‘Obama’s favorite general’ targeted in cyber-war leak probe

Retired Marine Gen. James Cartwright, whom Washington Post reporter Bob Woodward once called “Obama’s favorite general,” is the target of an investigation into leaks about a U.S.-Israelis cyber attack on Iran’s nuclear program, NBC reported Thursday.

Citing “legal sources,” the network said the Justice Department is investigating whether the former vice chairman of the Joint Chiefs of Staff was behind information about the Stuxnet computer virus obtained by New York Times reporter David Sanger. Its code name was “Olympic Games.”

jamescartwrightThe Stuxnet virus, which attacked Iran’s nuclear program in 2010, was described in Sanger’s 2012 book “Confront and Conceal.”

The Stuxnet leak was ammunition for Republicans, who attacked the Obama administration for being willing to leak information to friendly news outlets if it improved the president’s “tough guy” image, even at the risk of endangering national security.

Cartwright, who was once considered a possible chairman of the Joint Chiefs, now holds a research chair with the Washington, D.C., think tank Center for Strategic and International Studies.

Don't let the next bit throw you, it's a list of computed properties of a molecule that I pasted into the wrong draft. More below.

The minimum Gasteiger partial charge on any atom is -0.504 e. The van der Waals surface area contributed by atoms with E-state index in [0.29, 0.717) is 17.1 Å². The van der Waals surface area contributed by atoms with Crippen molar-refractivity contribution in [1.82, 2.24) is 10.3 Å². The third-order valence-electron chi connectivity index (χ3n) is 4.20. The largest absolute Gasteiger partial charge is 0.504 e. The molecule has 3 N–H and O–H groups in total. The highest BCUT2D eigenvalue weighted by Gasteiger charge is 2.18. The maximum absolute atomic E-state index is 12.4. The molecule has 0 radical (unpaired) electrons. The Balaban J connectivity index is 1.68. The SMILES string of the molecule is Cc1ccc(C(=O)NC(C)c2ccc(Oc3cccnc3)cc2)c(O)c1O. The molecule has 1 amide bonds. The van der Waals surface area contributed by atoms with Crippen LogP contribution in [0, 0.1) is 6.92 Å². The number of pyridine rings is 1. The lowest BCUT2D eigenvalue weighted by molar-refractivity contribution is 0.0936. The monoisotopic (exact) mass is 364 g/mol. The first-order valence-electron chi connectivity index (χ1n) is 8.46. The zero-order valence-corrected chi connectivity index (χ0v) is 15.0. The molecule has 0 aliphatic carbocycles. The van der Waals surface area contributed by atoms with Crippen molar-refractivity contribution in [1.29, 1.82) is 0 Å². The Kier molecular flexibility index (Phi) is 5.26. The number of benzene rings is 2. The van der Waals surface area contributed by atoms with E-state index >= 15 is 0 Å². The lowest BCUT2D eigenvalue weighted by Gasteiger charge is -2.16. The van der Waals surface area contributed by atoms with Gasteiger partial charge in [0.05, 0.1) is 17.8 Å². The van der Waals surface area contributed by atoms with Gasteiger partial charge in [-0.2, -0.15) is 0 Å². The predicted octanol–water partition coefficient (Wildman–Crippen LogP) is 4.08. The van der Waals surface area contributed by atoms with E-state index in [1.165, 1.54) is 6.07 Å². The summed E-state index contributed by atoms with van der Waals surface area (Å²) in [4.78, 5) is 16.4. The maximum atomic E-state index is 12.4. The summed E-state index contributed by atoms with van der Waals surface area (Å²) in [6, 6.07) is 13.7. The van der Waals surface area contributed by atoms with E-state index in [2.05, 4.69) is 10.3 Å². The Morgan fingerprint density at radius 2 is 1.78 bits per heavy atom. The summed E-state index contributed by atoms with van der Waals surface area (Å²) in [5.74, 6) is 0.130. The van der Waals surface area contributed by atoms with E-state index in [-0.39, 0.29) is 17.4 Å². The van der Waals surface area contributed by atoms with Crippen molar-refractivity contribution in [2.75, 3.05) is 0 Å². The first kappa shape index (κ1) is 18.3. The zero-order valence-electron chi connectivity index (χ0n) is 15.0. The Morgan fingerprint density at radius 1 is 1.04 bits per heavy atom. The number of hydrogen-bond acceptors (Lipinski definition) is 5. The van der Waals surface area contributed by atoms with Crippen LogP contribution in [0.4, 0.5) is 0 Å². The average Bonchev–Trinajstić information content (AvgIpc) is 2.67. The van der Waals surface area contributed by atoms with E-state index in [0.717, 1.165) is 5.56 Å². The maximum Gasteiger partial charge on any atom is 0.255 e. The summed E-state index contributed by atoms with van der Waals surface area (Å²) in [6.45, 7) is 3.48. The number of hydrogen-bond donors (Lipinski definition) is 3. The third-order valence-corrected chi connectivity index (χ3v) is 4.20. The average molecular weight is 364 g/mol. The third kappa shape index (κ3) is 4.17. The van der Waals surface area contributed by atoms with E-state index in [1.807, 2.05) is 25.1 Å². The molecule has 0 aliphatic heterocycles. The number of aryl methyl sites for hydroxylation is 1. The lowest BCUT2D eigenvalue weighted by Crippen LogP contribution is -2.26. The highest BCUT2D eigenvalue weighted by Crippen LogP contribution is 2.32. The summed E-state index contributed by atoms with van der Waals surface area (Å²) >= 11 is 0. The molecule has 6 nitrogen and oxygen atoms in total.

The center declined to comment for the NBC report. Cartwright’s attorney, Greg Craig, the former White House Counsel, declined to comment.

According to aPolitico report, the Stuxnet leak “may have played a role in the White House’s decision not to nominate him” for Joint Chiefs chairman.

However, a Foreign Policy magazine report from May 2011 suggested Carwright’s personal life and marital difficulties could also have derailed his campaign by hurting his chances for confirmation in the Senate.

See NBC’s  report here:

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